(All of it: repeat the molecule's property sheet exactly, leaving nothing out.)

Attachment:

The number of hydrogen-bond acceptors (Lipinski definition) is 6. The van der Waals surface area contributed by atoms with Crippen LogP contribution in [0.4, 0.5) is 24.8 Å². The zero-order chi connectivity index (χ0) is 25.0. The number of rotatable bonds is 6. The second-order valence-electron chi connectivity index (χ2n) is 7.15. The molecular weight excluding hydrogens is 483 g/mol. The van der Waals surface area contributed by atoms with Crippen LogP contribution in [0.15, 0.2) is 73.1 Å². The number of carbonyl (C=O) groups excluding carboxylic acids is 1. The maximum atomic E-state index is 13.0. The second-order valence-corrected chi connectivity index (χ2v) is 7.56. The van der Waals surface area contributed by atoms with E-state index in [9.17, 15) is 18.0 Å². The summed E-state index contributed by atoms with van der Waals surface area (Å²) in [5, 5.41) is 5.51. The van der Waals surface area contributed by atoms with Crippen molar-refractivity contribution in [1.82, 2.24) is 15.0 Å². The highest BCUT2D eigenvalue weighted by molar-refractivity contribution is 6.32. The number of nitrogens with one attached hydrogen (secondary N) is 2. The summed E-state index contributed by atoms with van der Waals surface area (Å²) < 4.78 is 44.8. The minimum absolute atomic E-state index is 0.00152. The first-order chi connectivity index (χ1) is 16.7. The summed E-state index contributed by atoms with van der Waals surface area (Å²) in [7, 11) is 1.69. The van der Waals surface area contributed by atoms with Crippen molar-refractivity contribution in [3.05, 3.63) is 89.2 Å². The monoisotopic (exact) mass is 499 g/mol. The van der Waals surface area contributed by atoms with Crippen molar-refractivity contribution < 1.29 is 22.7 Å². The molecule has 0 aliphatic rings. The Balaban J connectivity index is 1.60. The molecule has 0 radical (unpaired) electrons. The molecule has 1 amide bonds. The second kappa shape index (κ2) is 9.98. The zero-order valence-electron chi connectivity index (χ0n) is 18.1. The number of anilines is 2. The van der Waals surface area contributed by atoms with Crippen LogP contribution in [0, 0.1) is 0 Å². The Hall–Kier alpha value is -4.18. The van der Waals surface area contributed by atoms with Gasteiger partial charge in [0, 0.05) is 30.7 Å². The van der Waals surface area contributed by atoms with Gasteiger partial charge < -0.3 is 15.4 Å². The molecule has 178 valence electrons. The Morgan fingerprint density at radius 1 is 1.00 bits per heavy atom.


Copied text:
The number of hydrogen-bond acceptors (Lipinski definition) is 6. The van der Waals surface area contributed by atoms with Crippen LogP contribution in [0.4, 0.5) is 24.8 Å². The zero-order chi connectivity index (χ0) is 25.0. The number of rotatable bonds is 6. The second-order valence-electron chi connectivity index (χ2n) is 7.15. The molecular weight excluding hydrogens is 483 g/mol. The van der Waals surface area contributed by atoms with Crippen LogP contribution in [0.15, 0.2) is 73.1 Å². The number of carbonyl (C=O) groups excluding carboxylic acids is 1. The maximum atomic E-state index is 13.0. The second-order valence-corrected chi connectivity index (χ2v) is 7.56. The van der Waals surface area contributed by atoms with E-state index in [9.17, 15) is 18.0 Å². The summed E-state index contributed by atoms with van der Waals surface area (Å²) in [5, 5.41) is 5.51. The van der Waals surface area contributed by atoms with Crippen molar-refractivity contribution in [1.82, 2.24) is 15.0 Å². The highest BCUT2D eigenvalue weighted by molar-refractivity contribution is 6.32. The number of nitrogens with one attached hydrogen (secondary N) is 2. The summed E-state index contributed by atoms with van der Waals surface area (Å²) < 4.78 is 44.8. The minimum absolute atomic E-state index is 0.00152. The first-order chi connectivity index (χ1) is 16.7. The summed E-state index contributed by atoms with van der Waals surface area (Å²) in [7, 11) is 1.69. The van der Waals surface area contributed by atoms with Crippen molar-refractivity contribution in [3.05, 3.63) is 89.2 Å². The monoisotopic (exact) mass is 499 g/mol. The van der Waals surface area contributed by atoms with Crippen molar-refractivity contribution < 1.29 is 22.7 Å². The molecule has 0 aliphatic rings. The Balaban J connectivity index is 1.60. The molecule has 0 radical (unpaired) electrons. The molecule has 1 amide bonds. The second kappa shape index (κ2) is 9.98. The zero-order valence-electron chi connectivity index (χ0n) is 18.1. The number of anilines is 2. The van der Waals surface area contributed by atoms with Crippen LogP contribution in [0, 0.1) is 0 Å². The Hall–Kier alpha value is -4.18. The van der Waals surface area contributed by atoms with Gasteiger partial charge in [0, 0.05) is 30.7 Å². The van der Waals surface area contributed by atoms with Gasteiger partial charge < -0.3 is 15.4 Å². The molecule has 178 valence electrons. The Morgan fingerprint density at radius 1 is 1.00 bits per heavy atom.